Divorce arbitration is very similar to divorce litigation. In divorce arbitration, an independent arbitrator, rather than a judge, decides your case. You and your spouse (or more likely, your attorneys) choose an arbitrator. You choose which issues you want the arbitrator to resolve. You decide which rules the arbitrator will follow. You decide whether the arbitrator’s decision will be binding. Then you sign an arbitration agreement that sets forth everything that you have agreed to, and you go forward with the arbitration.
How Does Divorce Arbitration Work?
The arbitration itself is very similar to a trial, only instead of presenting your case to a judge in a court room, you present it to an arbitrator in a conference room. You and your spouse will both likely testify. Your attorneys will present evidence and witnesses. They will argue your case before the arbitrator. Then, after the hearing is over, the arbitrator will decide your case and provide you with a written award detailing his or her findings and conclusions. That award then gets confirmed in court, and the case is resolved.
Even though arbitration is like a “mini trial,” there are significant differences between arbitration trial. First, the arbitration hearing is usually less formal than a court trial. The rules of evidence are generally relaxed, and the process may be streamlined so that it takes less time to present your case. Second, the arbitration is more private than going to court. Finally, in arbitration you choose your arbitrator. When you go to court, you don’t get to pick your judge.
How is Divorce Arbitration Different Than Divorce Mediation?
Divorce arbitration is different than divorce mediation because, in mediation, you and your spouse decide what you want to do in your divorce. The mediator helps you reach a decision, but does not, and can not, decide your case for you. In arbitration, you and your spouse sign an agreement giving the divorce arbitrator the power to decide your case for you. The arbitrator, not you, decides your case.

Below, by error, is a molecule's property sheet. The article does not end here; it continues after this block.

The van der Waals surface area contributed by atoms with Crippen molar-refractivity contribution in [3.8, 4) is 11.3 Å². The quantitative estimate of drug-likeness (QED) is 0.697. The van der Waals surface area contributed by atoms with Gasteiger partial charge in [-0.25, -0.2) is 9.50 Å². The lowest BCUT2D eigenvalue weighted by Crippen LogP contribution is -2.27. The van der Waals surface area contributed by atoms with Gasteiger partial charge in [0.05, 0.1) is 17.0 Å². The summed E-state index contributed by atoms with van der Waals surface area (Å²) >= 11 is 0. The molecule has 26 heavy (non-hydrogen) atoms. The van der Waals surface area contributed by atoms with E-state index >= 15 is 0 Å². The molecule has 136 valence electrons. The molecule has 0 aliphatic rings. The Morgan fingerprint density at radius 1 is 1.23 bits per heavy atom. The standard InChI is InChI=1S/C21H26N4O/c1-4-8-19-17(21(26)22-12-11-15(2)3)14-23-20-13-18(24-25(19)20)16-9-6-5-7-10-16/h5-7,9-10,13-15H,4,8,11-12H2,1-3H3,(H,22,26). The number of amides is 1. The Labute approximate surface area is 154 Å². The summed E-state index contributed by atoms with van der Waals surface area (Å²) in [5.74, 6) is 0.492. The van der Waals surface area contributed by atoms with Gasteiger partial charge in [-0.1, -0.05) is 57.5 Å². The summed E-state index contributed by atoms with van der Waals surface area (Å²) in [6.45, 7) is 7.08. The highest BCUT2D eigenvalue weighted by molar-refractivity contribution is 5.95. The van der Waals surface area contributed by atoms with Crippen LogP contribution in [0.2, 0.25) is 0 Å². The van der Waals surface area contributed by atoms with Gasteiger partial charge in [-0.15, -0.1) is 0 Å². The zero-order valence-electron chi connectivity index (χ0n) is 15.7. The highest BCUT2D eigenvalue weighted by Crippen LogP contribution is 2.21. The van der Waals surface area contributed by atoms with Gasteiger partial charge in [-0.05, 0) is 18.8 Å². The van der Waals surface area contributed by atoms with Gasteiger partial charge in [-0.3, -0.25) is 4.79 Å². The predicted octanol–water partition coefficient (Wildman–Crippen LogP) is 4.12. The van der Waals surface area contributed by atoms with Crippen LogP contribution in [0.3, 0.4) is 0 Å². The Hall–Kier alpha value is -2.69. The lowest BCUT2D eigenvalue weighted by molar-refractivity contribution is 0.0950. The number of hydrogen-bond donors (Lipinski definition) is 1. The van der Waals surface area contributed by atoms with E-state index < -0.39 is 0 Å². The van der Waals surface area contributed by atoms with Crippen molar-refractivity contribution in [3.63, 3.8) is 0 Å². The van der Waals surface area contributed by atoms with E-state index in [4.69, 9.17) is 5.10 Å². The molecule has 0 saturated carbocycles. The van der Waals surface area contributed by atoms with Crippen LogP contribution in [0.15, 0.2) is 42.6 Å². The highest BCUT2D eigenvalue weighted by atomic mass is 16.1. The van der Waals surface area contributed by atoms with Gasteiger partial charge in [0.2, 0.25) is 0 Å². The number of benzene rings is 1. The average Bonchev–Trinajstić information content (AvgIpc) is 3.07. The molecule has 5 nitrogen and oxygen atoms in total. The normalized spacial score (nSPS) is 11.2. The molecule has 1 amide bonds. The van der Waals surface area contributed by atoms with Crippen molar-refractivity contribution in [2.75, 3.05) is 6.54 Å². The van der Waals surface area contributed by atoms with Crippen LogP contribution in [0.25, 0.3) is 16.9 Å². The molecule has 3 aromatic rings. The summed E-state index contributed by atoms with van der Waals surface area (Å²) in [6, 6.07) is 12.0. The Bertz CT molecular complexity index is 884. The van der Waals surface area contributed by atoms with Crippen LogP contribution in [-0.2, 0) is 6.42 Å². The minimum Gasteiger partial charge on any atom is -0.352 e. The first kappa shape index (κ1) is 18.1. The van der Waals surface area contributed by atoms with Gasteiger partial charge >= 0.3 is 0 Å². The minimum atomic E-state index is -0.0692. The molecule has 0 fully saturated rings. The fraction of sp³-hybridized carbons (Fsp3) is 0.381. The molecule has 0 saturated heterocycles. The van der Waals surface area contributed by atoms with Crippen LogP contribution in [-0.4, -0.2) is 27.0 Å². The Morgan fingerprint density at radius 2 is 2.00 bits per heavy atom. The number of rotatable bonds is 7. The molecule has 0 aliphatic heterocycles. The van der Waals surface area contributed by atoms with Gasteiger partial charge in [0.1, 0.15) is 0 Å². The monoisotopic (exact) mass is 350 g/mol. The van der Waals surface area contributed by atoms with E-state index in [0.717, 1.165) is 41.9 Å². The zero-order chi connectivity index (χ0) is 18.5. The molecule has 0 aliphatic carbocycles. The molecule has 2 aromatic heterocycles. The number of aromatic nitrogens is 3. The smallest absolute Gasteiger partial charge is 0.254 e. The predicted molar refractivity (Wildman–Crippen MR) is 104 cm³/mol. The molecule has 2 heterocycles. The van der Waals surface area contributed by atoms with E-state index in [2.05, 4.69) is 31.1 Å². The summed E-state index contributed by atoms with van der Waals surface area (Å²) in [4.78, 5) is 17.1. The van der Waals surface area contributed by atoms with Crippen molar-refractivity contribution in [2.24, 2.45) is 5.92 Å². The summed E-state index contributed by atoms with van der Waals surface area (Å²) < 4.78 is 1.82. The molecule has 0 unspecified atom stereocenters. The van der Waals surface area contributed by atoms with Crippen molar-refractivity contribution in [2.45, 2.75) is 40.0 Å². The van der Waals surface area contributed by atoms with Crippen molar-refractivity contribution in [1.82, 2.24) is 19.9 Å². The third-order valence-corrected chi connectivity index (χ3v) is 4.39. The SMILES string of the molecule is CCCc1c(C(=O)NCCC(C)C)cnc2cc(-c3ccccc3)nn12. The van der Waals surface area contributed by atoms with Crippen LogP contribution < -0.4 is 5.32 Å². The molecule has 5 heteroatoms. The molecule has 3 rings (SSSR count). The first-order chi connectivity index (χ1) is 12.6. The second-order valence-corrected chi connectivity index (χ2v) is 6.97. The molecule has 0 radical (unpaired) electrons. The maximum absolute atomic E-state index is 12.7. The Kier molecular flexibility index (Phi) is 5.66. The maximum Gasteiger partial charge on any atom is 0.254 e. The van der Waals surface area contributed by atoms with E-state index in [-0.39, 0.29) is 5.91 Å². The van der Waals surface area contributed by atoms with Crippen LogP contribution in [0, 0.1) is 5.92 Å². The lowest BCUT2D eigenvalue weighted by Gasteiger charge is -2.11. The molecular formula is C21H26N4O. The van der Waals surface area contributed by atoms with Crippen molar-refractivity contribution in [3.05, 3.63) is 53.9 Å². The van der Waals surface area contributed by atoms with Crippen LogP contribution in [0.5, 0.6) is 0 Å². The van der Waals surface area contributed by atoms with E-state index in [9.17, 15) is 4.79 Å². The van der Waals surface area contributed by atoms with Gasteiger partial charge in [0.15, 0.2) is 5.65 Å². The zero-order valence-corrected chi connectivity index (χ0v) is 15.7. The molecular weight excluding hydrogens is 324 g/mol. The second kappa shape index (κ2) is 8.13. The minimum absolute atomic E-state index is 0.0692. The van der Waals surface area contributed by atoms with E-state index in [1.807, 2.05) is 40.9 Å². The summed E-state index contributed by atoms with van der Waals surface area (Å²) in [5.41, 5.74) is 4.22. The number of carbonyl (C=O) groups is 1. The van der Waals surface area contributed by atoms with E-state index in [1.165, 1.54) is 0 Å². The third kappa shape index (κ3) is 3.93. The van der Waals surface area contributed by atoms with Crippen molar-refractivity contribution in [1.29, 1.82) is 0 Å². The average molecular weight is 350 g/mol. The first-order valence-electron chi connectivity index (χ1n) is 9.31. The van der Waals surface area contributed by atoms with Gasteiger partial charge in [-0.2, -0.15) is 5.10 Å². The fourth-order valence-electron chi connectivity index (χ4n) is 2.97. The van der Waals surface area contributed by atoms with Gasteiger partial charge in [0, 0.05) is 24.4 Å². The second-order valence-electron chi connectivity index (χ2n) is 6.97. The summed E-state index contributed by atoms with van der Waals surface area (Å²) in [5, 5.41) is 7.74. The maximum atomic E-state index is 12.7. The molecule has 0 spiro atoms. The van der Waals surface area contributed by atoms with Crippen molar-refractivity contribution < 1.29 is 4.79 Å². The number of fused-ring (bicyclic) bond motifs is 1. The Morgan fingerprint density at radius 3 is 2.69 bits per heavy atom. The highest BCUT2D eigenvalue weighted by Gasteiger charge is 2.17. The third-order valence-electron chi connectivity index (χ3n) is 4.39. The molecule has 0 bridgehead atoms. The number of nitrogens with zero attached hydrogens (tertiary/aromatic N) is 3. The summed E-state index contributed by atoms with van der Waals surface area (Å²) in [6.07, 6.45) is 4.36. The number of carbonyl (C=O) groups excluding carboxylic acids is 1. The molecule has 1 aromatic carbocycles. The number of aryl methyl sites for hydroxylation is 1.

The Pros and Cons of Arbitration
The benefits of divorce arbitration are that it is faster and more private than going to trial. You have greater control over scheduling than you would in a court room. You can also use divorce arbitration to decide a single issue in your case, or to decide all the issues in your case.
The down side of divorce arbitration is that you and your spouse have to pay the arbitrator. Arbitrators are specially trained divorce lawyers and there hourly rate is not usually cheap. However, arbitrations are often more streamlined than trials. In the end, you may end up saving money on attorney’s fees by using arbitration. Whether divorce arbitration ends up costing you money, or saving you money, depends upon the particular facts and circumstances involved in your case.
Is Divorce Arbitration a Good Choice?
While divorce arbitration has many benefits, in truth, it is not used very often. It is rare that both you, your spouse, and both of your attorneys, can agree on who to select as your arbitrator, as well as the rules of the arbitration, the issues that will be decided in the arbitration, and the amount each of you will contribute toward paying the arbitrator’s fee. If everyone does not agree on all of these things, you can’t arbitrate your case. Thus, most people find that it is much easier to go to court, where the rules are already established, and the judge has the power to decide everything, than it is to set all of the ground rules necessary to conduct an arbitration.